As is that the with GPCRs, proteins that bind GTP play a significant role in signal transduction from the activated RTK into the cell. In this case, the G proteins are members of the Ras, Rho, and Raf families, referred to put together as small G proteins. They act as molecular switches usually typically bound membranes by isoprenyl groups linked to their carboxyl ends. Upon activation, they assign proteins to specific membrane subdomains where they participate in signaling. Activated RTKs successively activate small G proteins that activate guanine nucleotide exchange factors like SOS1. Once activated, these exchange factors will activate more small G proteins, so amplifying the receptor's initial signal. The mutation of certain RTK genes, as with that of GPCRs, can lead to the expression of receptors that exist in a very activated state; such mutated genes might act as oncogenes. Histidine-specific protein kinases are structurally distinct from other protein kinases and are found in prokaryotes, fungi, and plants as part of a two-component signal transduction mechanism: a phosphate group from ATP is first added to a histidine residue in the kinase, then transferred to an aspartate residue on a receiver domain on a various protein or the kinase itself, thus activating the aspartate residue.
Intracellular receptors, such as nuclear receptors and cytoplasmic receptors, are soluble proteins localized within their respective areas. The typical ligands for nuclear receptors are non-polar hormones like the steroid hormones testosterone and progesterone and derivatives of vitamins A and D. To initiate signal transduction, the ligand should undergo the plasma membrane by passive diffusion. On binding with the receptor, the ligands pass through the nuclear membrane into the nucleus, altering gene expression.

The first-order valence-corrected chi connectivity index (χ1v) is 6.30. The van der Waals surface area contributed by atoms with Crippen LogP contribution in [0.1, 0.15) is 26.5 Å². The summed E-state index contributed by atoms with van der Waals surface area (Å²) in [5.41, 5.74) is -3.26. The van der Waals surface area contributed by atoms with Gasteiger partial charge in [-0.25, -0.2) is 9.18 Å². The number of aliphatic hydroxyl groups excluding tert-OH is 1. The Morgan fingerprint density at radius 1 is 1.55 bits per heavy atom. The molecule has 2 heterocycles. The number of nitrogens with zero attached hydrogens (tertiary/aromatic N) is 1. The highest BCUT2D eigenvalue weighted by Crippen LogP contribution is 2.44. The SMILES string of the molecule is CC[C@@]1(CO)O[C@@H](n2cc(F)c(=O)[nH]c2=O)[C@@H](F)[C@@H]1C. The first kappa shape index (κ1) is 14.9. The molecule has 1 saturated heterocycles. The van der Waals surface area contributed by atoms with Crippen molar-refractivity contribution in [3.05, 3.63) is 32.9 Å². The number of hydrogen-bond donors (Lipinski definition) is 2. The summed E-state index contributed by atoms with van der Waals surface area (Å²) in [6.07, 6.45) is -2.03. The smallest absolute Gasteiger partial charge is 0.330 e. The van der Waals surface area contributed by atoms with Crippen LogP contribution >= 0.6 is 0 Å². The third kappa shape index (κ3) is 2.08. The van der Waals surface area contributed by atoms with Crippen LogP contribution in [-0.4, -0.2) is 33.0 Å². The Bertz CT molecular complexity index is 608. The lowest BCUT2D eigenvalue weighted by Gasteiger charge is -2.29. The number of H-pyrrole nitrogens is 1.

Activated nuclear receptors attach to the DNA at receptor-specific hormone-responsive element (HRE) sequences, located in the promoter region of the genes activated by the hormone-receptor complex. Because of their gene transcriptional abilities, they are called inducers of gene expression. All hormones that act by regulating gene expression have two consequences in their mechanism of action; their effects are produced after a characteristic long time, and their action lasts for another long period of time, even if their concentration After being reduced to zero, the ligand is inactivated or terminated to bind to the receptor due to the relatively slow transition of most enzymes and proteins.
1. Manning G.; et al. he protein kinase complement of the human genome. Science. 2002,298 (5600): 1912–1934.
2. Reiterer V.; et al. Day of the dead: pseudokinases and pseudophosphatases in physiology and disease. Trends in Cell Biology. 2014, 24 (9): 489–505.
3. Wolanin PM.; et al. Histidine protein kinases: key signal transducers outside the animal kingdom. Genome Biology.2002,3 (10): REVIEWS3013.